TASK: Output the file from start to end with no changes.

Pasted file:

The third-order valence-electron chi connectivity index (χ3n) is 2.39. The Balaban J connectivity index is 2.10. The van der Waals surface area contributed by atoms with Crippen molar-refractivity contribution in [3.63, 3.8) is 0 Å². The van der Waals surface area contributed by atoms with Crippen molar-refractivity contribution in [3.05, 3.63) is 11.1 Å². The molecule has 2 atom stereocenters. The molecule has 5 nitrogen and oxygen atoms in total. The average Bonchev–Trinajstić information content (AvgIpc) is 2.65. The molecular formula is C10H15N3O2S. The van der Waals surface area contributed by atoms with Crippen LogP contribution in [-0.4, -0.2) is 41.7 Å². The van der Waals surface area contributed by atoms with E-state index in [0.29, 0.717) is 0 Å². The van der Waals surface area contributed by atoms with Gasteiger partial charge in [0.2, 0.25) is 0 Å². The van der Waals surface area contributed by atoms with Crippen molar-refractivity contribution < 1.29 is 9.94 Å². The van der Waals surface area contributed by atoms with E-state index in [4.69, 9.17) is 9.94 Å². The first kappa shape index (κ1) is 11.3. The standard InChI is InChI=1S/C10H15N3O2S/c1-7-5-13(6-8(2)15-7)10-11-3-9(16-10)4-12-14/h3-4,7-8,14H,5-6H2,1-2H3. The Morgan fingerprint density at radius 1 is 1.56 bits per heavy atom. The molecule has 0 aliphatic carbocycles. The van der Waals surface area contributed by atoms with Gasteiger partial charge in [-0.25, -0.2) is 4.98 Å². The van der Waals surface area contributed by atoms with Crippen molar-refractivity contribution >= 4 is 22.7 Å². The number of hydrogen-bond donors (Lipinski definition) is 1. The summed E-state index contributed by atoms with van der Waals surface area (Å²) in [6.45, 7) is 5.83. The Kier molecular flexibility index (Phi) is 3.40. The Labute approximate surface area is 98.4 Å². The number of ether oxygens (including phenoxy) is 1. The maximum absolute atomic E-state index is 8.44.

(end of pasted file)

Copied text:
The third-order valence-electron chi connectivity index (χ3n) is 2.39. The Balaban J connectivity index is 2.10. The van der Waals surface area contributed by atoms with Crippen molar-refractivity contribution in [3.63, 3.8) is 0 Å². The van der Waals surface area contributed by atoms with Crippen molar-refractivity contribution in [3.05, 3.63) is 11.1 Å². The molecule has 2 atom stereocenters. The molecule has 5 nitrogen and oxygen atoms in total. The average Bonchev–Trinajstić information content (AvgIpc) is 2.65. The molecular formula is C10H15N3O2S. The van der Waals surface area contributed by atoms with Crippen LogP contribution in [-0.4, -0.2) is 41.7 Å². The van der Waals surface area contributed by atoms with E-state index in [0.29, 0.717) is 0 Å². The van der Waals surface area contributed by atoms with Gasteiger partial charge in [0.2, 0.25) is 0 Å². The van der Waals surface area contributed by atoms with Crippen molar-refractivity contribution < 1.29 is 9.94 Å². The van der Waals surface area contributed by atoms with E-state index in [4.69, 9.17) is 9.94 Å². The first kappa shape index (κ1) is 11.3. The standard InChI is InChI=1S/C10H15N3O2S/c1-7-5-13(6-8(2)15-7)10-11-3-9(16-10)4-12-14/h3-4,7-8,14H,5-6H2,1-2H3. The Morgan fingerprint density at radius 1 is 1.56 bits per heavy atom. The molecule has 0 aliphatic carbocycles. The van der Waals surface area contributed by atoms with Gasteiger partial charge in [-0.25, -0.2) is 4.98 Å². The van der Waals surface area contributed by atoms with Crippen molar-refractivity contribution >= 4 is 22.7 Å². The number of hydrogen-bond donors (Lipinski definition) is 1. The summed E-state index contributed by atoms with van der Waals surface area (Å²) in [6.45, 7) is 5.83. The Kier molecular flexibility index (Phi) is 3.40. The Labute approximate surface area is 98.4 Å². The number of ether oxygens (including phenoxy) is 1. The maximum absolute atomic E-state index is 8.44.